The Institute of Russian Studies at Hankuk University of Foreign Studies was established as the Institute of the Soviet Union and East European Issues on January 13, 1972 in Seoul. In those days, the international community was dominated by cold war ideology, which made any communication or exchange between the Republic of Korea and the Communist bloc virtually impossible. The IRS was the first research center that began collecting and examining periodicals from the Soviet Union, North Korea, and other socialist states. Being the only Soviet Union and East European Issues research institute in Korea, the IRS was able to obtain an unrivaled position in this field. In a country where little research was being conducted on socialism, the IRS exerted a strong influence on the direction of these studies, leading the discourse on communism. From the early 1990s the IRS began to narrow its research subjects to Russia and the CIS region. Concentrated studies on the economies, politics, societies and cultures of the CIS region and Russia became the focus of the Institute. In 1993, the Institute officially changed its name to the Institute of Russian Studies, and in July of 1999, due to space constraints, the IRS relocated to Hankuk University’s Global Campus in Yongin.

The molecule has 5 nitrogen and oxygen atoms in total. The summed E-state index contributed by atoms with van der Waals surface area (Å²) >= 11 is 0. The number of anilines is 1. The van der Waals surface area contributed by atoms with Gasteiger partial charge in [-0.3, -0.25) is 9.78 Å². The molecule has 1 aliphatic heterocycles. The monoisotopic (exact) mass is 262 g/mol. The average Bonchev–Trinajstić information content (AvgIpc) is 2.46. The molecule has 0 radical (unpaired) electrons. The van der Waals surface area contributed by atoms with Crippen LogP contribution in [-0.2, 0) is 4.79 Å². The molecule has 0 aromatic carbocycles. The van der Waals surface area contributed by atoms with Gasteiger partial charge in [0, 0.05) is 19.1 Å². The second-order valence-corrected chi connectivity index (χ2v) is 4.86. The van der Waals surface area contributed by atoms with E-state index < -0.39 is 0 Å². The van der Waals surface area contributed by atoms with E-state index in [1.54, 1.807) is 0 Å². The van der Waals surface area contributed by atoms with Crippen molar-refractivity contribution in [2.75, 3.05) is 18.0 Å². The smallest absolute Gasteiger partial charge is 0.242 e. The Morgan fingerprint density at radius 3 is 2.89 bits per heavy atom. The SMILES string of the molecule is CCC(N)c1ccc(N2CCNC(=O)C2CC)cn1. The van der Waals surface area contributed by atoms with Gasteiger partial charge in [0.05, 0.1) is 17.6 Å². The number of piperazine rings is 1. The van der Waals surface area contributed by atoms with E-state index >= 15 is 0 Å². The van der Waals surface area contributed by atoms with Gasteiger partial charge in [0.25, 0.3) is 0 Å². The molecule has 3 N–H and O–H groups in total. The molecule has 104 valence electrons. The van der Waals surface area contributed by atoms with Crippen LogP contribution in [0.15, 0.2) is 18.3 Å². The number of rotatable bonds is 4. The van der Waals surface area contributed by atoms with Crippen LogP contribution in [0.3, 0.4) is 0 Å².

The IRS regularly invites distinguished scholars from Russia and other parts of the world to give special talks.
Invited speakers come from diverse academic fields, including politics, economics, and literature.
International academic conference 'Russophobia – Russkiy Mir Dialectic: A Clash of Civilizations or Two Propagandas?'
The Russian Institute (Director: Pyo Sang-yong) held an online academic conference titled ‘Russophobia – Russkiy Mir Dialectic: A Clash of Civilizations or Two Propagandas?’ on June 23, 2023 at 3pm.
In the first session, the authors of <Lussophobia>, Guy Mettan, Professor Greg Simons, and Professor Jiyeon Lee shed light on the history of Lusophobia in the West and the fiction of war narratives that originated from it.
In the second session, sociolinguistic researchers who paid attention to the Russian language situation in Eastern European countries gathered to examine the current status of 'Russkimir' as a linguistic community. These two opposing perspectives will further explain the causes of the crises and catastrophes we face today.
Seminars that analyze Russophobia, the combination of imperial hegemony and antagonism inherent in the war in Ukraine, Russia’s “explosion of historical reality,” should be continued, and this seminar will serve as a solid foundation for future research.
Through this academic conference, I was able to understand Russia's traditional values and choices about historical issues, and at the same time, I was able to look at Russia's linguistic imperialism without prejudice.
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